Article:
The Enigma of Parrhasius (triptych): 1. Floodlit Square, 2. The Curtain, 3. Black Square - Bokoros Christos

Bokoros Christos (1956)

The Enigma of Parrhasius (triptych): 1. Floodlit Square, 2. The Curtain, 3. Black Square, 2000

Mixed media, 150 x 129 x 7 cm

Inv. Number Π.10170
On view Main Building

Christos Bokoros is one of a group of younger artists who returned to figurative painting, but with a renewed eye, in pursuit of a new meaning in the image. Bokoros is an explorer of memory. He is excited and moved by the traces that human life leaves behind – its labors, its pain, its joy and its hope. The life that has departed leaves behind anonymous imprints that the artist extracts from obscurity and silence to gives them new meaning. The materials he uses in his work bear the obvious signs of use and age: wood recovered from submerged slips, old boats, tables, rusted remains of vessels hallowed in human hands. On these materials, as on an altar, Bokoros reverently deposits his image. It is telling that the flame is the iconic image of his practice: a flame of a candle, a flame of a lamp, a humble flame symbolizing memory. It is the perpetual flame that burns before icons, the candle lit on Greek Orthodox Easter, the promise of eternity that exorcizes corruption.
The Enigma of Parrhasius is an allegory. It narrates a story of painting, the adventure of form from Antiquity to contemporary art: the stormy seas it has weathered, the questioning it has undergone, and the painter’s faith in is endurance and survival.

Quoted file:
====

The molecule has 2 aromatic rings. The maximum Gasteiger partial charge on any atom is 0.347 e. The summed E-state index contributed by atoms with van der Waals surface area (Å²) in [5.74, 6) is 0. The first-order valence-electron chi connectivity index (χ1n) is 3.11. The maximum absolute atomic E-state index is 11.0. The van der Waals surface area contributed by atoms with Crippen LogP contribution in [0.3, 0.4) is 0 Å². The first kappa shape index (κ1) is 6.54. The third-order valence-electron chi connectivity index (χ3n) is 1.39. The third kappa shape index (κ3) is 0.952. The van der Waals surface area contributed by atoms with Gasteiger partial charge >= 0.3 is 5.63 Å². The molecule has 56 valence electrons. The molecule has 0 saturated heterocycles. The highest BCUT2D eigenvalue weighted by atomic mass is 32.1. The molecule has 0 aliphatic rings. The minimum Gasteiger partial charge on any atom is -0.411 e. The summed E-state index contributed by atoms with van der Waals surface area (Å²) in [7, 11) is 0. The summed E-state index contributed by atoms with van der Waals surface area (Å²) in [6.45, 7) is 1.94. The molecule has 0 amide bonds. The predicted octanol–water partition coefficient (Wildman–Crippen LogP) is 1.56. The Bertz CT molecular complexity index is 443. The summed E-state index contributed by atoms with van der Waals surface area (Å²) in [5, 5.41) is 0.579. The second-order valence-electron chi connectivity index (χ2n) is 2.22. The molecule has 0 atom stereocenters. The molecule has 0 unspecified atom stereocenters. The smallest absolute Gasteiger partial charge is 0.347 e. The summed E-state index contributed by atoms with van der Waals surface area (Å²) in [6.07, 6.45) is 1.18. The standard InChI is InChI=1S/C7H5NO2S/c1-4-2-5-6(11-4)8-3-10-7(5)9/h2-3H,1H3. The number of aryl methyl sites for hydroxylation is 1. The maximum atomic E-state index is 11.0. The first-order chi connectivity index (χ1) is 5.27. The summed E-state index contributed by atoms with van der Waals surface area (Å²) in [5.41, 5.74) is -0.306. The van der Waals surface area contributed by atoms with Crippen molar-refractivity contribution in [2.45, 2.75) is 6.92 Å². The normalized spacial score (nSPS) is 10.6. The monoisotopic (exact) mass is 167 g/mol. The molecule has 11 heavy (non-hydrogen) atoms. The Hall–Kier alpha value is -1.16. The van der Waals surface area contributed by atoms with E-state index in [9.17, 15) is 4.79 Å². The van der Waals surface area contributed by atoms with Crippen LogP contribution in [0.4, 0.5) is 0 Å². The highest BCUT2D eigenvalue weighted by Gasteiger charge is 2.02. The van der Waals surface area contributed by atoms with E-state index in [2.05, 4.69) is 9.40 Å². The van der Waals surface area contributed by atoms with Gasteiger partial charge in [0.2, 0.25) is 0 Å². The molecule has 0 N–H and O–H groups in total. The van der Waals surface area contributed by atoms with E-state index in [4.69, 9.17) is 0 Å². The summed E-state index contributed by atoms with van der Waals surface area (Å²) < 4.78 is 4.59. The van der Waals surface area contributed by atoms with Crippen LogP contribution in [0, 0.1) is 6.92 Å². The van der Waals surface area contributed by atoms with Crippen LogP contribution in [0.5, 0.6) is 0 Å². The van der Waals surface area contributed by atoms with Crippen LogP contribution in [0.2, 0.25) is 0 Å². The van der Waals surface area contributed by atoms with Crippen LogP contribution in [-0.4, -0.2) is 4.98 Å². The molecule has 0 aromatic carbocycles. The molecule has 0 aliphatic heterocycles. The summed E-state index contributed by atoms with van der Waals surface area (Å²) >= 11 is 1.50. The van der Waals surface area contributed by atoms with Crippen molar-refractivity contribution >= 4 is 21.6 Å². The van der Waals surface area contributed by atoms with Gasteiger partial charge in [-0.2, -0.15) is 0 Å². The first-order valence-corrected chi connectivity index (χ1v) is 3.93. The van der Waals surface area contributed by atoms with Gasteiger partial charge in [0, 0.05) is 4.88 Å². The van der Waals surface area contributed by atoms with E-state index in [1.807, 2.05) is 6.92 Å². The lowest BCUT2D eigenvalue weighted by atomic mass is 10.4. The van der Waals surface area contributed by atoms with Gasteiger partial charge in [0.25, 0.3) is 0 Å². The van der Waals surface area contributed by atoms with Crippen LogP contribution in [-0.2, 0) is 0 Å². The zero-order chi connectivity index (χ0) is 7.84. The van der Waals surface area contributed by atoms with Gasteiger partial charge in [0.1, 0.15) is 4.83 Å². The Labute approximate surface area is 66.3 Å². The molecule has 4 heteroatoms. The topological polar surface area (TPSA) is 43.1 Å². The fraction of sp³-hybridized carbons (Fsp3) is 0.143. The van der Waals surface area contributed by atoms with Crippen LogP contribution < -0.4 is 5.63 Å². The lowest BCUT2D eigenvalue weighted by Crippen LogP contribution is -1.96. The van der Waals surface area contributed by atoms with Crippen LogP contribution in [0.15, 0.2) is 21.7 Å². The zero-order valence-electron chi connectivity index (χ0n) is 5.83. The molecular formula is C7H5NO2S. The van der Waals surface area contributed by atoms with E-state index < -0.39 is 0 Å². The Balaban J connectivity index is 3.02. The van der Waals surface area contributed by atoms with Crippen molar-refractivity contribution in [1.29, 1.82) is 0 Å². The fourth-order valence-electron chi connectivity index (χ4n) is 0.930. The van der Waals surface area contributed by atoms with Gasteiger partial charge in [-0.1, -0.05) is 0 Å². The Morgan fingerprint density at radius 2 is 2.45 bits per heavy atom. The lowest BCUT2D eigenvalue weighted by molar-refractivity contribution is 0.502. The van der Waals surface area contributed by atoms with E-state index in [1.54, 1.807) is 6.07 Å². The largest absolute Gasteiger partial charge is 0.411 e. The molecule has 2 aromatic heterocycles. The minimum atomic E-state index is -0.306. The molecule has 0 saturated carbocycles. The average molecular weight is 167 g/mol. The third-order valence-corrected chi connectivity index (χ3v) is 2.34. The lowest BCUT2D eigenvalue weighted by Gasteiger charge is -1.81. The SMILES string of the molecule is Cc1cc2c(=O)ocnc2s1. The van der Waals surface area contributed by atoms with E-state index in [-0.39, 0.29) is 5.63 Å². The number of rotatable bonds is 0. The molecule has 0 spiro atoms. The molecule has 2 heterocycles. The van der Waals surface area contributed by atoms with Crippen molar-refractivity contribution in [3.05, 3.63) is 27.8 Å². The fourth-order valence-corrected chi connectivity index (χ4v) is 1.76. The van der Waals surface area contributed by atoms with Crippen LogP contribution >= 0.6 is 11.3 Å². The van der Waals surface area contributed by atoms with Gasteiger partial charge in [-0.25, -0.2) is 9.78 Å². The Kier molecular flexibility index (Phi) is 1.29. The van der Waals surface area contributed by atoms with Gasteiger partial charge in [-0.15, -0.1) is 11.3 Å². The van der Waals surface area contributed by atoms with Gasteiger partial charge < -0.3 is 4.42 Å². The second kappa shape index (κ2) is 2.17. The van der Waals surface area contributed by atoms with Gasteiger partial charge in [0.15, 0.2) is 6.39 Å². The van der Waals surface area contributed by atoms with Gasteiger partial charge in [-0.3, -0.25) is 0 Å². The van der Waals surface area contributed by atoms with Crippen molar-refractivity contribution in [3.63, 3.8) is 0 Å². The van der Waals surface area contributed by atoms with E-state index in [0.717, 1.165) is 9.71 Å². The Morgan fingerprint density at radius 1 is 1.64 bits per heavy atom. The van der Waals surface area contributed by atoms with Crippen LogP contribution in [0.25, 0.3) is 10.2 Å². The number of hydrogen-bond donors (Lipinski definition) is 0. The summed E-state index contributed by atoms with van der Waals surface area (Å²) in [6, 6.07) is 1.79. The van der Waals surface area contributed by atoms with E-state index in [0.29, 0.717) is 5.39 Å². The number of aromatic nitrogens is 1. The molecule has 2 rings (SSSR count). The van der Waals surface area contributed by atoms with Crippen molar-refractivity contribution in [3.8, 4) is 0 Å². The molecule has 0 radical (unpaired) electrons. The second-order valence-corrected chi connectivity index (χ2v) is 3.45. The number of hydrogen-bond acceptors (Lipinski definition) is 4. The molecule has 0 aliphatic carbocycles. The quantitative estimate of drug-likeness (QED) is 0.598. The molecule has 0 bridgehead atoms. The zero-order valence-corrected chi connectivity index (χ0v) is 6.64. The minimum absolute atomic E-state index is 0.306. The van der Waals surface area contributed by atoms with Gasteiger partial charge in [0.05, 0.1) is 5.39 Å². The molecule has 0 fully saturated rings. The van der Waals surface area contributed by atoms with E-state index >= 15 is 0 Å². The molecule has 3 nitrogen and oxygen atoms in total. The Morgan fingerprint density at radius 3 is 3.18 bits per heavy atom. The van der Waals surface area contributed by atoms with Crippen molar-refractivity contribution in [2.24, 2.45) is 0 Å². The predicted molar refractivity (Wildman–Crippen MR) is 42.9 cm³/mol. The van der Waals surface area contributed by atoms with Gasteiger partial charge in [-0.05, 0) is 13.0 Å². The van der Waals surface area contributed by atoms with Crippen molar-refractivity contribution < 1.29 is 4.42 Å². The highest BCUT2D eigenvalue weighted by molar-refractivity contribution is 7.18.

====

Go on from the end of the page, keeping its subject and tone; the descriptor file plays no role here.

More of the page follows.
The narrative unfolds in a triptych. Three horizontal weathered wooden boards, salvaged from an old bridge, are placed parallel to each other, ready, after suitable preparation, to receive the painted image. The first panel depicts a black square: a reference to the famous painting by Russian artist Casimir Malevich. At the time when this, the quintessential minimalist work of Suprematism was made in 1915, philosophers and critics rushed to pronounce the death of painting. The second panel leads us to a well-known incident told by Pliny the Younger (1st century AD), recounting two famous painters of classical antiquity who lived in the time of Socrates. Zeuxis and Parrhasius were competing, as was the custom in those days, for the honor of most perfect painter. This was the age dominated by the notion that imitation and perfection equaled verisimilitude. Zeuxis painted a basket of grapes so vivid that the birds were fooled and began pecking at it. Parrhasius chose to paint in a very illusionary manner a drape that supposedly covered his painting. When Zeuxis ordered him to remove the drape to unveil what he’d painted, Parrhasius replied triumphantly, “You succeeded in fooling the birds, but I have tricked the great painter Zeuxis. Therefore I deserve the title of victor.
In the second panel of the triptych, Bokoros has painted a piece of cloth on the square with such skill that it appears real. But behind in glimmers an imperceptible light. In the third panel the cloth has been removed to reveal a square field flowering with little flames. The message of the piece is clear: painting as it travels through time it can weather storms and be questioned, but in the end it always emerges the victor.